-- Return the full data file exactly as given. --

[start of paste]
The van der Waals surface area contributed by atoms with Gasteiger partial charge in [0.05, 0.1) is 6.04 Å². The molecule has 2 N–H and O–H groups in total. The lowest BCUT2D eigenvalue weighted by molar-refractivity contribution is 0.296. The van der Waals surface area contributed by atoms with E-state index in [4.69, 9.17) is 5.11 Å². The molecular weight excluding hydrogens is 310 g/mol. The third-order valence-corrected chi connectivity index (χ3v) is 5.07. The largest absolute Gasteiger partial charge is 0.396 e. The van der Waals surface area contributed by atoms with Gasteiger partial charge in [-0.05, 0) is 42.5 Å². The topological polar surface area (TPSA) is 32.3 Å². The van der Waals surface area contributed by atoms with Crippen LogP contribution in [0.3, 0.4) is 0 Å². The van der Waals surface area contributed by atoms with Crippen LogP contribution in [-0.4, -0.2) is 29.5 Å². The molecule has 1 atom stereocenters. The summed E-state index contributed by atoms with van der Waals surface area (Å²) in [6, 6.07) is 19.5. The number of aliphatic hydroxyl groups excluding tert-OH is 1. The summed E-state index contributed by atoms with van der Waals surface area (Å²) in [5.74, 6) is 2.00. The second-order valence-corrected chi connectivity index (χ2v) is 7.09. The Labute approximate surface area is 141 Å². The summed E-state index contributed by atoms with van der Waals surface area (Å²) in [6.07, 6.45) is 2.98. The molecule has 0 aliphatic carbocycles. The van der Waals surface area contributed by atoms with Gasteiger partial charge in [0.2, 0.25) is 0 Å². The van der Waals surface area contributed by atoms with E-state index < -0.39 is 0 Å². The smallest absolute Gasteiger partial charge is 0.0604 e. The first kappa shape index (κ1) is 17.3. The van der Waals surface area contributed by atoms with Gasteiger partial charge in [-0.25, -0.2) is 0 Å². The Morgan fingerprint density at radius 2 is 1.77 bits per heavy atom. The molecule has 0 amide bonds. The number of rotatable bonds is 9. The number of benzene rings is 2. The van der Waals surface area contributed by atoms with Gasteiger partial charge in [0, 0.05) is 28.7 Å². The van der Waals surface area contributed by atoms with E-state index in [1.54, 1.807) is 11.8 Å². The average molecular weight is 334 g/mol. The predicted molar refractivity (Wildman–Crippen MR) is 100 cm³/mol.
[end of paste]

The van der Waals surface area contributed by atoms with Gasteiger partial charge in [0.05, 0.1) is 6.04 Å². The molecule has 2 N–H and O–H groups in total. The lowest BCUT2D eigenvalue weighted by molar-refractivity contribution is 0.296. The van der Waals surface area contributed by atoms with E-state index in [4.69, 9.17) is 5.11 Å². The molecular weight excluding hydrogens is 310 g/mol. The third-order valence-corrected chi connectivity index (χ3v) is 5.07. The largest absolute Gasteiger partial charge is 0.396 e. The van der Waals surface area contributed by atoms with Gasteiger partial charge in [-0.05, 0) is 42.5 Å². The topological polar surface area (TPSA) is 32.3 Å². The van der Waals surface area contributed by atoms with Crippen LogP contribution in [0.3, 0.4) is 0 Å². The van der Waals surface area contributed by atoms with Crippen LogP contribution in [-0.4, -0.2) is 29.5 Å². The molecule has 1 atom stereocenters. The summed E-state index contributed by atoms with van der Waals surface area (Å²) in [6, 6.07) is 19.5. The number of aliphatic hydroxyl groups excluding tert-OH is 1. The summed E-state index contributed by atoms with van der Waals surface area (Å²) in [5.74, 6) is 2.00. The second-order valence-corrected chi connectivity index (χ2v) is 7.09. The Labute approximate surface area is 141 Å². The summed E-state index contributed by atoms with van der Waals surface area (Å²) in [6.07, 6.45) is 2.98. The molecule has 0 aliphatic carbocycles. The van der Waals surface area contributed by atoms with Gasteiger partial charge in [0.2, 0.25) is 0 Å². The van der Waals surface area contributed by atoms with E-state index < -0.39 is 0 Å². The smallest absolute Gasteiger partial charge is 0.0604 e. The first kappa shape index (κ1) is 17.3. The van der Waals surface area contributed by atoms with Gasteiger partial charge in [-0.25, -0.2) is 0 Å². The Morgan fingerprint density at radius 2 is 1.77 bits per heavy atom. The molecule has 0 amide bonds. The number of rotatable bonds is 9. The number of benzene rings is 2. The van der Waals surface area contributed by atoms with Gasteiger partial charge in [0, 0.05) is 28.7 Å². The van der Waals surface area contributed by atoms with E-state index in [1.54, 1.807) is 11.8 Å². The average molecular weight is 334 g/mol. The predicted molar refractivity (Wildman–Crippen MR) is 100 cm³/mol.